"Boots on the ground, drones in the air," summed up Sen. Chuck Schumer, the New York Democrat who has been at the center of efforts to push immigration legislation through the Senate.
The plan was announced by Sens. John Hoeven of North Dakota and Bob Corker of Tennessee, Republicans who had been publicly uncommitted on the legislation. Both said other GOP fence-sitters would also swing behind the measure if the changes were incorporated, and by late in the afternoon, two had done so.
A final vote on the legislation is expected by the end of next week.
The next move would be up to the House, where majority Republicans are overwhelmingly opposed to granting citizenship to immigrants living in the United States illegally. Talks on any final compromise would be held in the fall if then.
The White House declined to respond to requests for comment on the Senate proposal, even though congressional officials said administration officials were involved in the formal drafting of the terms. Obama met at the White House recently with key Democrats to discuss the measure, and kept apprised of the negotiations while on his just-completed European trip.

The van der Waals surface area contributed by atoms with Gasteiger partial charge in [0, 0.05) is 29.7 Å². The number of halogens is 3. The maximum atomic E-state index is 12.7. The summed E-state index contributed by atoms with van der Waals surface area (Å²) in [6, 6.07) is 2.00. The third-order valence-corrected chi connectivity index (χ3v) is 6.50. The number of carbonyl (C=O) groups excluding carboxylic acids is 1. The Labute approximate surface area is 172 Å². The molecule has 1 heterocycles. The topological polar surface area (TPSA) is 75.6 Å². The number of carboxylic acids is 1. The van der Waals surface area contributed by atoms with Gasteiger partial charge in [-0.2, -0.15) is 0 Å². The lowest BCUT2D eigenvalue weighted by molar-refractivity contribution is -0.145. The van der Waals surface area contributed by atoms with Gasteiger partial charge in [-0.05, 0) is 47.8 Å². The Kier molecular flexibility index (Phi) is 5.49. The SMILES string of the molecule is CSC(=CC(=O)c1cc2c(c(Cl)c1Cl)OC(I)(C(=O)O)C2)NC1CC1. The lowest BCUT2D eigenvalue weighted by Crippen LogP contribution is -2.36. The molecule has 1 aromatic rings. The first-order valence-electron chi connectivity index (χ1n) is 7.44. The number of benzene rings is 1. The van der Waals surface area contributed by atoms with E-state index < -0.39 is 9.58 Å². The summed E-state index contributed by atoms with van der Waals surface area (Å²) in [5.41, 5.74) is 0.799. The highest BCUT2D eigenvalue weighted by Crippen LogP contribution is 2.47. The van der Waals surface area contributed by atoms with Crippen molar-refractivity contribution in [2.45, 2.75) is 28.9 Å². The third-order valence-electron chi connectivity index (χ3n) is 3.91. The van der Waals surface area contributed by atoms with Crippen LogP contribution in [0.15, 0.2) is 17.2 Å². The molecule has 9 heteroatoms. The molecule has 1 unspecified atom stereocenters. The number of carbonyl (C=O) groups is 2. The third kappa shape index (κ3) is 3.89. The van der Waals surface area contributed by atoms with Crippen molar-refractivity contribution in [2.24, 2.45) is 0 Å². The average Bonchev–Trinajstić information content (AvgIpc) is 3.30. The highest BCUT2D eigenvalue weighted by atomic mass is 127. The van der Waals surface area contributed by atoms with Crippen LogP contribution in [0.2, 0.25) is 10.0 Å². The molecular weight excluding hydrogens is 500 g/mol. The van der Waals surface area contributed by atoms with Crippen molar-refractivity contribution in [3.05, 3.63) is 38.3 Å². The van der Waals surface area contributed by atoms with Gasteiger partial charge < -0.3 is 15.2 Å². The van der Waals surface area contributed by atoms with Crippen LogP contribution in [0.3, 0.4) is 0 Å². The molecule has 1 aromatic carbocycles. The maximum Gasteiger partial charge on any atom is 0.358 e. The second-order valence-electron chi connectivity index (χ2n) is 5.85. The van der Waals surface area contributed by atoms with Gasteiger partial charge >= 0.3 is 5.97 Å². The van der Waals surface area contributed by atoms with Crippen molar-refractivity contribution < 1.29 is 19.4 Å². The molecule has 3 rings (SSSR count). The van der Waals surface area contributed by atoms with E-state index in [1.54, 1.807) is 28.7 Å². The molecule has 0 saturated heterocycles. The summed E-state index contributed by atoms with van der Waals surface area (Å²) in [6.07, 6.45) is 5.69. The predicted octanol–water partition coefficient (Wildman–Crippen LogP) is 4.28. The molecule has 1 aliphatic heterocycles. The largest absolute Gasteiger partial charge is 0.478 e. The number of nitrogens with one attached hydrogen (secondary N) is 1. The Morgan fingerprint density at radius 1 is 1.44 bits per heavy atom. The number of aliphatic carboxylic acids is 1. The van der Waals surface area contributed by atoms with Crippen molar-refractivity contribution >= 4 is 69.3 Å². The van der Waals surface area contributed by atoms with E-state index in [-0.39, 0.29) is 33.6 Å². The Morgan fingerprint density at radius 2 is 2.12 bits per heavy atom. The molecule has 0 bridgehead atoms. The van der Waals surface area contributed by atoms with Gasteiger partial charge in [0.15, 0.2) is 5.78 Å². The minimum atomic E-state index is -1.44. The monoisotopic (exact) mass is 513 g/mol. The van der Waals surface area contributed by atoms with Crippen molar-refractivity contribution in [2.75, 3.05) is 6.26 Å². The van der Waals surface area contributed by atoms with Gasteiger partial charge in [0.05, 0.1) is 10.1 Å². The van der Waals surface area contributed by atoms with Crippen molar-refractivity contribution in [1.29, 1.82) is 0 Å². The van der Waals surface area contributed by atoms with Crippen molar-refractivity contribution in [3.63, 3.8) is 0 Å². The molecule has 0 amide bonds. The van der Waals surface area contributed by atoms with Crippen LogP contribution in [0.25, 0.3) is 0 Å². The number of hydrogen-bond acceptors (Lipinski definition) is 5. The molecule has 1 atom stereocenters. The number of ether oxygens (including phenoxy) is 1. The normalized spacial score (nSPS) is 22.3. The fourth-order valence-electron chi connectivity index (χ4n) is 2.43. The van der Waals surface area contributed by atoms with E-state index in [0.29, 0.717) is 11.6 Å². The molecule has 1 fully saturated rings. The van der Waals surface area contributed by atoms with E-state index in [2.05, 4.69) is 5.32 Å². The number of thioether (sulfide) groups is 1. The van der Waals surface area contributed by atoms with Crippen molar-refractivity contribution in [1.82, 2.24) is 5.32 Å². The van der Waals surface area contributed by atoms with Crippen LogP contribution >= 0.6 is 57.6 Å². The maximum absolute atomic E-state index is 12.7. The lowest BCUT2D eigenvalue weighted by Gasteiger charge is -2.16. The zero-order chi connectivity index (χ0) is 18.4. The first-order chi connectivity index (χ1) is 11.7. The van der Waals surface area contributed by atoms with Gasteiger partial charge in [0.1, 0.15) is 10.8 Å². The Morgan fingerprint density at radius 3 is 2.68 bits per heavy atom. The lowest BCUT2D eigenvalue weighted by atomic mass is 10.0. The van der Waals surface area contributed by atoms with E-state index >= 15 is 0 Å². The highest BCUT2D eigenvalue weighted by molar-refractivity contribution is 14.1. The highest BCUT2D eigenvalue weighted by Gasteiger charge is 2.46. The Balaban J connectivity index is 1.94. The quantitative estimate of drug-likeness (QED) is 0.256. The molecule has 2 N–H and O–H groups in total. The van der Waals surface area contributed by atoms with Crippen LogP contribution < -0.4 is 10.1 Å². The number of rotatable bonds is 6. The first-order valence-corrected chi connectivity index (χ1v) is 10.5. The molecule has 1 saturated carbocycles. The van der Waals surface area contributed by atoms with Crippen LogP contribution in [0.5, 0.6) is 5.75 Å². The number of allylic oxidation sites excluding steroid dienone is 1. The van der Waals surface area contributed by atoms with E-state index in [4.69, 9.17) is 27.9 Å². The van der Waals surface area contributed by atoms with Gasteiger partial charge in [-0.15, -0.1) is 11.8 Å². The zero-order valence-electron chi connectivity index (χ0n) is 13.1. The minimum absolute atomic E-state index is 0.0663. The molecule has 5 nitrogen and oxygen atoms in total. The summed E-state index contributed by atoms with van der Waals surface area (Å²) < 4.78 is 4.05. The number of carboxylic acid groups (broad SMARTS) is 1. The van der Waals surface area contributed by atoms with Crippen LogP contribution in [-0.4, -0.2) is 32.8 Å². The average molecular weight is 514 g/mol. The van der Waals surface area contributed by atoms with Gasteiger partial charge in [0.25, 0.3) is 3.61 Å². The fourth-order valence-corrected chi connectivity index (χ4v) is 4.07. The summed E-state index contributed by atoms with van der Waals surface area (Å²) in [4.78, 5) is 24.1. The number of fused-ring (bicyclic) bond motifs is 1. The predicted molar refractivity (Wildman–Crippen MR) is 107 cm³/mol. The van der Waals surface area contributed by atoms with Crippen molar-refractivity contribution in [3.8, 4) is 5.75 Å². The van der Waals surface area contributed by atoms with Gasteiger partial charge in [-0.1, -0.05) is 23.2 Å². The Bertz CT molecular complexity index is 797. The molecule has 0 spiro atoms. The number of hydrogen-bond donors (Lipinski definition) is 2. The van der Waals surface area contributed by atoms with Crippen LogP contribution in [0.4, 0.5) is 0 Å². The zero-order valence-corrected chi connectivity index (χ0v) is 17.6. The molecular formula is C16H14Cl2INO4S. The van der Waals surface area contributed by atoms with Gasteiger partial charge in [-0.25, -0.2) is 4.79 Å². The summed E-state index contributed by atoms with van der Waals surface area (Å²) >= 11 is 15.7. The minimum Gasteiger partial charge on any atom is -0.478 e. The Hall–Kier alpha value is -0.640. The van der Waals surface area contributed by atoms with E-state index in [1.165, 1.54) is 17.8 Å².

Under the emerging deal, an estimated 11 million immigrants living in the United States illegally would be eligible to obtain legal status while border security was increased. They could not be awarded green cards, which bestow permanent residency status, until the entire border enhancement plan had been put into place.
That effectively would give the government a decade to set up the additional security, since the legislation envisions a pathway to citizenship that gives immigrants provisional status after six months but requires them to wait at least a decade before they become eligible for green cards.
Despite the changes, the legislation appeared certain to retain the basic contours negotiated over many months by a so-called Gang of Eight, four senators from each party.
Whatever its impact on the bill's prospects, the deal failed to satisfy a group of conservative Senate critics who want proof that the border has been secured before legalization begins, rather than the mere placement of new agents and equipment.